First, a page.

Under the new statute, at the very least, Mr. Rhoades could not be convicted of the "B" felony alternative of the offense, which requires intent to infect one’s partner, or the "C" felony alternatives, which requires reckless disregard of the fact that the partner may be infected.

Mr. Rhoades ultimately challenges his conviction in a postconviction relief petition. Our Supreme Court wants to help him. We all do. He’s saddled with a "B" felony conviction under a bad law, and would not be convicted under the present law.

So Justice Wiggins does a little creative statutory interpretation.

And I’m all for that. Despite what we all hear during the big election campaigns, every once in awhile a little creative statutory interpretation can go a long way towards achieving a just result. What the Court does is to comb through the language of 709C for an interpretation that will help Mr. Rhoades. And the Court finds it.

As I say, to violate 709C the defendant would have to (1) know he or she is infected, and (2) engage in intimate contact. That’s it. Pretty cut and dried. But "intimate contact" is defined as "the intentional exposure of the body of one person to a bodily fluid of another person and a manner that could result in the transmission of the human immunodeficiency virus." That’s not much help. But Justice Wiggins seizes on language in State v. Keane, 629 N.W.2d 360 (Iowa 2011), which defined "could" as meaning that transmission of the virus was "possible considering the circumstances." Under the circumstances HERE, he argues, the possibility of infection was pretty remote.

It works. But how to we make it work for Mr. Rhoades?

Guess.

COUNSEL WAS INEFFECTIVE IN ALLOWING HIS CLIENT TO PLEAD GUILTY TO AN OFFENSE FOR WHICH THERE WAS NO FACT BASIS.

It’s OUR damn fault. Despite the fact that, in Keane, the Court rejected analysis pretty close to what Mr. Rhoades presents in this case, counsel is ineffective for not being the crystal ball gazer. Counsel is ineffective because Justice Wiggins, with his vast experience as a criminal defense attorney, would have done it differently in 2014.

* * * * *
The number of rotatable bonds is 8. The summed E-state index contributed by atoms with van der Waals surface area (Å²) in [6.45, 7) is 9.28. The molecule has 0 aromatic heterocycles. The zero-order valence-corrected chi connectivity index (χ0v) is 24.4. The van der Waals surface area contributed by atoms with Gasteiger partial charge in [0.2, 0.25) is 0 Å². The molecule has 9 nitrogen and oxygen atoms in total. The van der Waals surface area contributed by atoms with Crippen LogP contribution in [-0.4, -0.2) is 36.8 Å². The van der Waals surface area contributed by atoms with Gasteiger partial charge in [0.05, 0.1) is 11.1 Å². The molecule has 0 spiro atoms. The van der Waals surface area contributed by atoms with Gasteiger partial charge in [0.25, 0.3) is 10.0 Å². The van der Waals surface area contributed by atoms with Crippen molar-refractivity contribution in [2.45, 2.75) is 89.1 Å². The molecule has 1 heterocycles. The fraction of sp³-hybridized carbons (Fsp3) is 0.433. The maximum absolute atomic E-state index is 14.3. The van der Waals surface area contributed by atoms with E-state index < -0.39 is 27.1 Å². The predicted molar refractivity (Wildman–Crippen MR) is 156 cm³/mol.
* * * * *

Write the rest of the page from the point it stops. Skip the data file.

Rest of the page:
I know I’m sounding like a broken record. And I’ve caught hell for taking this position. "Keep writing that shit," I’ve been told, in a somewhat threatening tone. But dammit, is it possible for the Court to correct its past mistakes without doing so on the backs of defense attorneys who were simply following what was established law?

This time, it’s not just me.  There’s a dissent by Justice Zager, and a concurrance by Justice Mansfield.

“Although we have not said so as a court,” Justice Mansfield writes, joined by Justice Waterman, “I think the reality is that our court has an expansive view of ineffective assistance of counsel. . .In some respects we are using ineffective assistance as a substitute for a plain error rule, which we do not have in Iowa. . .Thus, even as we use the terminology ‘ineffective assistance’ as a tool to review criminal convictions, I think it is especially important that we not appear to be criticizing counsel when we are talking about a legal construct of this court.”

Justice Mansfield joined the majority opinion, but added, “I do so without finding fault in the performance of Rhoades’s defense counsel.”  

Thank you.

Justice Zager’s opinion is much more detailed.  He recognizes the high degree of deference traditionally accorded the strategic decisions of counsel.